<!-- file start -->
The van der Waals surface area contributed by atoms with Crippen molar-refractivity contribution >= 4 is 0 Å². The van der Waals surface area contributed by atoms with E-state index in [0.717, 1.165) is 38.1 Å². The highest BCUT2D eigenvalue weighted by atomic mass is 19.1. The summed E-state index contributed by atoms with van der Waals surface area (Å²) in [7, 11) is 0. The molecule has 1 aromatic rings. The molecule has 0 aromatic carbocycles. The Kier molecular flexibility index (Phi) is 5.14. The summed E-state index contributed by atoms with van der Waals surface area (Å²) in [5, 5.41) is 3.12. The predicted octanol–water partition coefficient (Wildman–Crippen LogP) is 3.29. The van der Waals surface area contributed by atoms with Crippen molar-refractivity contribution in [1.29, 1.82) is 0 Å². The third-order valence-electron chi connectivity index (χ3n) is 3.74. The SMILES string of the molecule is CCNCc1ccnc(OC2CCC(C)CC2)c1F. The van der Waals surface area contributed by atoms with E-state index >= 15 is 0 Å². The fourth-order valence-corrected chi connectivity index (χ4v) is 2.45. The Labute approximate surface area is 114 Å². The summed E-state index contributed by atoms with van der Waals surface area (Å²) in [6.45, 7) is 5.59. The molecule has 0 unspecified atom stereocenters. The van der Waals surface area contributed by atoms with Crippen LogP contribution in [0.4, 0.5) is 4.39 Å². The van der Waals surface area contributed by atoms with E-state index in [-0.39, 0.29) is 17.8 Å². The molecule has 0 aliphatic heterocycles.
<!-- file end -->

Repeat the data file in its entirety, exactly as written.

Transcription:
The van der Waals surface area contributed by atoms with Crippen molar-refractivity contribution >= 4 is 0 Å². The van der Waals surface area contributed by atoms with E-state index in [0.717, 1.165) is 38.1 Å². The highest BCUT2D eigenvalue weighted by atomic mass is 19.1. The summed E-state index contributed by atoms with van der Waals surface area (Å²) in [7, 11) is 0. The molecule has 1 aromatic rings. The molecule has 0 aromatic carbocycles. The Kier molecular flexibility index (Phi) is 5.14. The summed E-state index contributed by atoms with van der Waals surface area (Å²) in [5, 5.41) is 3.12. The predicted octanol–water partition coefficient (Wildman–Crippen LogP) is 3.29. The van der Waals surface area contributed by atoms with Crippen molar-refractivity contribution in [1.29, 1.82) is 0 Å². The third-order valence-electron chi connectivity index (χ3n) is 3.74. The SMILES string of the molecule is CCNCc1ccnc(OC2CCC(C)CC2)c1F. The van der Waals surface area contributed by atoms with E-state index >= 15 is 0 Å². The fourth-order valence-corrected chi connectivity index (χ4v) is 2.45. The Labute approximate surface area is 114 Å². The summed E-state index contributed by atoms with van der Waals surface area (Å²) in [6.45, 7) is 5.59. The molecule has 0 unspecified atom stereocenters. The van der Waals surface area contributed by atoms with Crippen LogP contribution in [0.4, 0.5) is 4.39 Å². The van der Waals surface area contributed by atoms with E-state index in [-0.39, 0.29) is 17.8 Å². The molecule has 0 aliphatic heterocycles.